The recent debacle surrounding the Michigan football team’s handling of sophomore quarterback Shane Morris’ health inevitably turns the discussion toward concussions and player safety policies. A recently released study found that of 79 deceased NFL players whose brains were examined, 76 had chronic traumatic encephalopathy, a degenerative brain disease. Of a larger pool including 128 former professional, semi-pro, college and high school players, 80 percent tested positive for CTE. Concussions can also have serious consequences in the short term, as a second hit to the head of a concussed player can result in serious permanent injury or death. The standard line is that protecting student-athletes is a priority for the University and the NCAA, but these institutions must prove this through action rather than words.

The NCAA’s official concussion policy contains guidelines that each of its member schools must follow. These policies mandate that institutions have a yearly concussion education session for players, a process for taking players out of games when they exhibit “signs, symptoms or behaviors consistent with a concussion,” a policy that prohibits concussed athletes from returning to athletic activity for the rest of the day and a policy that requires medical clearance for concussed athletes wishing to return to athletic activity. These steps are important, but there remains a lack of oversight and ability to enforce these guidelines. For an issue as important as player safety, unenforced guidelines that are followed at the schools’ discretion lack the power and enforceability that would come with clearly defined rules and subsequent consequences for failure to comply. Otherwise, the policy not only poses a risk to players’ careers, but also to their lives.

The University and NCAA must also be proactive in addressing the growing problem of concussions. Recently, the lack of a proper response to the issue led to a $70-million settlement by the NCAA in a class action lawsuit. Pursuing new helmet technology that aids in concussion detection from helmet-makers such as Riddell and Xenith should be enthusiastically backed by the NCAA. With the potential unreliability of on-field concussion examinations, the NCAA should also support new testing protocols such as a proposed breathalyzer test that can detect concussions.

At his press conference after Saturday’s loss against Minnesota, Michigan football coach Brady Hoke commented on Morris’ injury, later determined to be a concussion, saying he’s a “tough kid” and “if he didn’t want to (play) he would’ve come to the sideline or stayed down.” However, athletes are immersed in a culture of toughness and playing through injury, and often come off the field only as a last resort. Hoke’s comments reinforce this drive to be tough at the risk of personal safety. Because of this mindset, important decisions that impact player safety cannot be left up to players alone. These decisions not only fall on the coaching staff and medical teams on the sideline, but also on the NCAA and its conferences to make sure schools follow through on the commitment to the health and well-being of its student-athletes.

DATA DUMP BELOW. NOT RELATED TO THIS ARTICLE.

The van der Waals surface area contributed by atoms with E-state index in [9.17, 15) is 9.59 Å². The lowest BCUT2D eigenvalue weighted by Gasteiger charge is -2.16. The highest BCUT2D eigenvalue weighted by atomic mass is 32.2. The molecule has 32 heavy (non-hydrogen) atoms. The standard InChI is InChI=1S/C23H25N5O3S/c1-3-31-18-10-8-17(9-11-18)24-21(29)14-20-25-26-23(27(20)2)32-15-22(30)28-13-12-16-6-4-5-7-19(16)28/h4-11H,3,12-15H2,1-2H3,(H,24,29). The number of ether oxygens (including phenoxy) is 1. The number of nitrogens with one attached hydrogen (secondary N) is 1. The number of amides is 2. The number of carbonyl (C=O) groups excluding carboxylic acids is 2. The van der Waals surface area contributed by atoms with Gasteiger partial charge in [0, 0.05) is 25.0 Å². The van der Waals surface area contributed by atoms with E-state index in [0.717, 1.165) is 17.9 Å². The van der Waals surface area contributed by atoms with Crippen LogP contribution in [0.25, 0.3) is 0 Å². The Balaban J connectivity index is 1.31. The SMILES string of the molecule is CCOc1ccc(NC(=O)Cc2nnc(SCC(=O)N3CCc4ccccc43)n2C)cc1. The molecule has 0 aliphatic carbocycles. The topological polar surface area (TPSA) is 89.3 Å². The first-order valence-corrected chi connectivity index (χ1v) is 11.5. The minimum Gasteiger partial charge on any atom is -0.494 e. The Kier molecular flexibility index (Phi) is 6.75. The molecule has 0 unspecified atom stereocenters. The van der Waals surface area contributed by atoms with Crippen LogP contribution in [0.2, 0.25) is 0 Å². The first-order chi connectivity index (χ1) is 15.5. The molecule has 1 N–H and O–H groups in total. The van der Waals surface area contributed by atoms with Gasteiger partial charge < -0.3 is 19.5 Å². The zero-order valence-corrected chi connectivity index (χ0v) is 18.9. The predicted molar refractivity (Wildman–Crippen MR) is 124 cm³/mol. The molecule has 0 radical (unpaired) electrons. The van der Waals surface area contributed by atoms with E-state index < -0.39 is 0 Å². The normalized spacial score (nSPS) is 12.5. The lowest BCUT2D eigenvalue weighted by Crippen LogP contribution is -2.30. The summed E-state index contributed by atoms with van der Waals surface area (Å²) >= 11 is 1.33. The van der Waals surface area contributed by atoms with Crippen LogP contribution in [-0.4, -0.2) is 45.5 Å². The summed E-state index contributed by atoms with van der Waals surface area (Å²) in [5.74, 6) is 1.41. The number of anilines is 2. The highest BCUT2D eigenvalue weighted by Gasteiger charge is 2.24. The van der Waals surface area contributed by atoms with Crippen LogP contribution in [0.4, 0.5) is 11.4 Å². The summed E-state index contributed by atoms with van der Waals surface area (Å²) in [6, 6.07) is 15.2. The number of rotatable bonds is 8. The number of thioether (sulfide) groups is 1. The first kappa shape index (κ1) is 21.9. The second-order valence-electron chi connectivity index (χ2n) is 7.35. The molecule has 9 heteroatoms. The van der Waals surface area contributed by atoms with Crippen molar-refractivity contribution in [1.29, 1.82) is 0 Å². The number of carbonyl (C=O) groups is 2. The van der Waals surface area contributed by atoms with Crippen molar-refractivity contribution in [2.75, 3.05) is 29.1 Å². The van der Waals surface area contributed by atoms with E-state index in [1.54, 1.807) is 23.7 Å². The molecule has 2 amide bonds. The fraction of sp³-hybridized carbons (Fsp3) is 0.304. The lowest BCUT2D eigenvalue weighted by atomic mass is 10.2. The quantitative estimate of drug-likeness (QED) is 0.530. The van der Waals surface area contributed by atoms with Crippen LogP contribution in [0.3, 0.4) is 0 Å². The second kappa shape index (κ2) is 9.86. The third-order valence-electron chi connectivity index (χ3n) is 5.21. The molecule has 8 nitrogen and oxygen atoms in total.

In order to help remove the human element from determining whether a potentially concussed player should be removed from a game, the NCAA should expand the types of situations in which such a removal must take place. Currently, a player must leave the field if his helmet comes off during a play, but this rule should be expanded to include players involved in helmet-to-helmet contact penalties and any other flagged penalties involving a hit to the helmet, such as roughing the passer. This would give the medical staff an opportunity for a quick check for any signs of concussion-like symptoms, which, if found, would then allow them to conduct the full concussion assessment. Since the hit on Morris was flagged, this expansion of the rules would have forced him to leave the field for a play. Michigan is also instituting a plan starting with Saturday’s game vs. Rutgers to have a health professional in the press box to look for potential player injuries and have two-way radio communication between the sideline staff and the press box. This setup, proven necessary by the Morris incident, should not just be a standard for Michigan, but across college football.

While the situation with Morris was a huge mistake, it also serves as a wakeup call for the University and for other schools around the country to prevent repeats of the situation and continue to make player safety a priority. Better concussion protocol is essential for players’ futures, both on the field and off.

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